Continuing Disability Review

After your application for Social Security Disability benefits has been approved, Social Security will review your case periodically to ensure that you are still eligible for benefits (i.e., still disabled and still unable to work). These continuing disability reviews are scheduled approximately every three years, although the length of time varies from case to case. Medical conditions that can be expected to improve in some cases are generally reviewed every three years, but medical conditions that are not likely to improve can be reviewed as long as seven years after your Social Security Disability benefits are approved. Children who are receiving Social Security Disability benefits are likely to be subject to more frequent continuing disability reviews, while older adults generally have longer periods between reviews. The following article explains how to keep your disability benefits.

At the time of the review, you will be asked for information similar to that you provided during your initial application process, so it is important that you continue to see your doctors after your have been approved for disability benefits even if your condition is not expected to improve. These visits will supply proof to the SSA that you are still disabled.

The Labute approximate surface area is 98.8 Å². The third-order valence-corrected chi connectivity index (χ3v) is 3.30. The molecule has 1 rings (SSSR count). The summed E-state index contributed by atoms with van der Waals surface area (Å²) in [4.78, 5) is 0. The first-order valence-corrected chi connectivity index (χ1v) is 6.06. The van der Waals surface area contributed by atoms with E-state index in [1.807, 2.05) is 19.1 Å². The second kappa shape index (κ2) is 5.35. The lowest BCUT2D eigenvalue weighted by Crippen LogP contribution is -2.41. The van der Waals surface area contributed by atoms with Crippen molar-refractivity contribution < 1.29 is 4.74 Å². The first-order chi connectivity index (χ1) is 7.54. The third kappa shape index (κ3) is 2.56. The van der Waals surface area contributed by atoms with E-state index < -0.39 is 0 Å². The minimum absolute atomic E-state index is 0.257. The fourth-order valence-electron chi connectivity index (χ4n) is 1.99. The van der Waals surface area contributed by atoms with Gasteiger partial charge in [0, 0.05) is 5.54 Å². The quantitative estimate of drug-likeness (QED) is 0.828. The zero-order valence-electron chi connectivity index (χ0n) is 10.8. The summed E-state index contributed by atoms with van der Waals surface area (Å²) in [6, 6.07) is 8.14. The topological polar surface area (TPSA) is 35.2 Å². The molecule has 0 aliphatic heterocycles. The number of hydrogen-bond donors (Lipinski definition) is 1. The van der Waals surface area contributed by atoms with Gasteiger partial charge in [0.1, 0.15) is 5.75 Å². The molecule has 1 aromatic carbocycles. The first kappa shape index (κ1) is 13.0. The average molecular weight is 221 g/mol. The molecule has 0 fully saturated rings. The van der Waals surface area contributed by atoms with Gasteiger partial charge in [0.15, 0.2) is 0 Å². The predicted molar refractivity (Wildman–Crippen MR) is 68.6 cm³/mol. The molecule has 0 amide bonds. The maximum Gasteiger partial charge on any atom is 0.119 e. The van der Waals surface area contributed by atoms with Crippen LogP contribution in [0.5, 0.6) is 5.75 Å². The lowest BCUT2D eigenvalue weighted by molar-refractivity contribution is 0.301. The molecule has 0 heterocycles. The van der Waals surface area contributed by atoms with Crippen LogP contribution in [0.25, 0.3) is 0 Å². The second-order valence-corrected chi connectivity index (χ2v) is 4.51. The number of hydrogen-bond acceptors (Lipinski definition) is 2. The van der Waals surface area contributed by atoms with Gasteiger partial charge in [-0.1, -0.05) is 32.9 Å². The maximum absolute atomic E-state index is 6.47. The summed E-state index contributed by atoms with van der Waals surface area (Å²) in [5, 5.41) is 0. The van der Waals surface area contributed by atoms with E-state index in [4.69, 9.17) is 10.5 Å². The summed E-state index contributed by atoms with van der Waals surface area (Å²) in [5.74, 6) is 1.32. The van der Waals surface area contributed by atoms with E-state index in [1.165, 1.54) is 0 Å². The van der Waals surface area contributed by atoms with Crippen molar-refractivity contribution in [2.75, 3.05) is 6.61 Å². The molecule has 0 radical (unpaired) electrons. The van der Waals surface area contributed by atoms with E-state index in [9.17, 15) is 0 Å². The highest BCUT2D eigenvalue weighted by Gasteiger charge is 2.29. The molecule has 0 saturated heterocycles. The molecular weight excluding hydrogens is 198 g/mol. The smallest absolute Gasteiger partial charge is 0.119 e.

In the period between reviews, the SSA’s requirements for receiving disability benefits may change with respect to some listings. If your condition has not improved since your last review, your disability benefits will continue without interruption, regardless of whether your medical condition meets the current listing requirements. If your disability has improved, the SSA will see whether your medical condition meets the current requirements of a disability listing.

Children who turn 18 will be evaluated under the regulations governing adult listings, even if the child’s condition has not improved. If a child’s condition does not meet the current adult listing requirements, disability benefits will be terminated, even if the medical condition has not improved.

If your benefits are terminated, they will continue to be paid to you for 60 days, thereby providing time to find other sources of income. The exception to this rule is lack of cooperation. If you are found to be uncooperative and no longer meet the requirements, your benefits will cease immediately. You may also appeal the termination of your Social Security Disability benefits to an Administrative Law Judge. It is wise to hire a qualified Social Security attorney to represent you at an appeals hearing. 

Additional Resources 

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